There were no country-level changes for mill-use over 100,000 bales.

The global trade forecast was lowered -44,000 bales (to 43.2 million).  For imports, the only notable change was for Mexico (-150,000 bales to 850,000).  For exports, the largest changes were for Greece (-100,000 bales to 1.0 million), the U.S. (-100,000 bales to 12.2 million), Tanzania (+105,000 to 275,000), and Argentina (+150,000 bales to 700,000).

PRICE OUTLOOK

The International Monetary Fund (IMF) just released an updated set of forecasts for global economic growth.  Relative to the figure released in July, the October projection for 2023 global GDP growth was unchanged (at 3.0%), but the forecast for 2024 was lowered slightly (from 3.0% to 2.9%).  The IMF stated that risks to the outlook have become more balanced, but it also indicated that downside potential appears more likely than the possibility for future upward revisions. 

Recent geopolitical developments highlight the capacity for conditions to evolve rapidly, but the longer-term outlook suggests a lower trajectory than has been enjoyed in recent decades.  Over the next five years, the IMF predicts the average annual rate of global growth GDP to be 3.1%.  For comparison, between 2012 and 2019 (the period after the initial recovery from the financial crisis and ahead of COVID), growth averaged 3.4%.  In the period between 2001 and 2007, global growth averaged 4.4%.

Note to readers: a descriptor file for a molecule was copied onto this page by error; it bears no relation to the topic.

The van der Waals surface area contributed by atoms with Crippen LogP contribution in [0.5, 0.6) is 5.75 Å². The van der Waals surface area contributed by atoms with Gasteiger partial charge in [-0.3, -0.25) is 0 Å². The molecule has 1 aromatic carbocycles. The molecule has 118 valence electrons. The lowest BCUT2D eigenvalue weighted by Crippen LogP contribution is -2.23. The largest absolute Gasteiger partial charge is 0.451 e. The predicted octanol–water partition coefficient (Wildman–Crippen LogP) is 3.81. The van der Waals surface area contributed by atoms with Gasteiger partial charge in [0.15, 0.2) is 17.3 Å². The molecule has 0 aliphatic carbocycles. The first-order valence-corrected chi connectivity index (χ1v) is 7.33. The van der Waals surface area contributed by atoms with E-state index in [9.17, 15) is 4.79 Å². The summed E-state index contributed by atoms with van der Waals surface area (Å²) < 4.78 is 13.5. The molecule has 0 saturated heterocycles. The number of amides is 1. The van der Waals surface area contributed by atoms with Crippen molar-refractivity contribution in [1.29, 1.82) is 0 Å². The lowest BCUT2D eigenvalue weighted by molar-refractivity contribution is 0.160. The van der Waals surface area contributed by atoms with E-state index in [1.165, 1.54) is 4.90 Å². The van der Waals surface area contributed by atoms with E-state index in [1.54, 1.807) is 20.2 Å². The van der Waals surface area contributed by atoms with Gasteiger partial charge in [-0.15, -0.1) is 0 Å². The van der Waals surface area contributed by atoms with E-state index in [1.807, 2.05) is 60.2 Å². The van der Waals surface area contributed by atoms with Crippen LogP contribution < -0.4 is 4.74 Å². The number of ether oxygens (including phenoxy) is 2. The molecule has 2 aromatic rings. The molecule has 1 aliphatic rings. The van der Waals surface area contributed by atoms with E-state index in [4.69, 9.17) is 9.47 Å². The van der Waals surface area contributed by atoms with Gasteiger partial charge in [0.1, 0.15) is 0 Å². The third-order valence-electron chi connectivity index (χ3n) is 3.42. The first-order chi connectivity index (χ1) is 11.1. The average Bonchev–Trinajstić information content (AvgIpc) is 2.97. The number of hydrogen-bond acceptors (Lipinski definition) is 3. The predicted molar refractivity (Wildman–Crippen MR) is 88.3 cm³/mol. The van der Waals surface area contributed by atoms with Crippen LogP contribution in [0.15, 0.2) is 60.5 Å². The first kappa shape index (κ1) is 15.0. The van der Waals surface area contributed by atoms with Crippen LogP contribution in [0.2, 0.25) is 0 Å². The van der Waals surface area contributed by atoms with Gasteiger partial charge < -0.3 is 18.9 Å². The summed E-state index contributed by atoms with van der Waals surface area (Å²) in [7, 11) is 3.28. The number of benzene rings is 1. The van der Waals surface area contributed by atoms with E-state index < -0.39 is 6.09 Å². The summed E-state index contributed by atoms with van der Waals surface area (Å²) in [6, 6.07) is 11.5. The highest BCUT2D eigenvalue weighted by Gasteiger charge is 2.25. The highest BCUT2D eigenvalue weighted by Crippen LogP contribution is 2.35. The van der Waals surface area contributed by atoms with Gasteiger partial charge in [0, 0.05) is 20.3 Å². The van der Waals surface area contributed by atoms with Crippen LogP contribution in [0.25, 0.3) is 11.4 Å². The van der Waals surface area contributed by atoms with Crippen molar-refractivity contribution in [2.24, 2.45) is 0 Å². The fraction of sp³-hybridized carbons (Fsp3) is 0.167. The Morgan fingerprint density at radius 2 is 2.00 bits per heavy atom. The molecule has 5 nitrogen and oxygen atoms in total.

Global economic growth is closely associated with global mill demand. Between the 2001/02 and 2007/08 crop years, the average annual growth rate for world mill-use was 4.4%.  Between the 2012/13 and 2018/19 crop years, the average annual growth rate for cotton mill-use was 2.1%.

 For the past year and a half, global mill demand has not only been affected by concerns regarding slower economic growth, but also by sharp reductions in order placement driven by inflation, higher financing costs, and inventory management throughout supply chains. 

With a smaller global cotton harvest, a question for price direction is how steep an eventual recovery in order placement might be and when it could occur.  The global textile supply chain tends to overcorrect, and a possible example in the current environment comes from the U.S.  In terms of weight volume, U.S. trade data describe a 15-20% reduction in shipments in apparel imports (cotton and all fibers) relative to pre-pandemic volumes.  At the same time, inflation-adjusted figures describing consumer spending on apparel have been stable at levels about 20% higher than before COVID.  Inventories are in the middle, but the divergence between imports and consumer spending suggests a supply deficit of several million bales for the U.S. alone.  If the trajectory of a recovery in orders for the U.S. and other consumer markets is steep and gets underway earlier in 2023/24, supply concerns could pull prices higher.  If the recovery is progressive, the effects on prices could be muted.

The timing of any recovery should matter.  Cotton prices are more attractive relative to competing crops than last year.  If orders resurface after acreage forecasts are released, the market may be reassured by projections for more cotton in 2024/25.  If more moisture comes to West Texas, as could be anticipated with persistent El Nino conditions, the suggestion of an increase in global exportable supply may alleviate upward pressure on prices.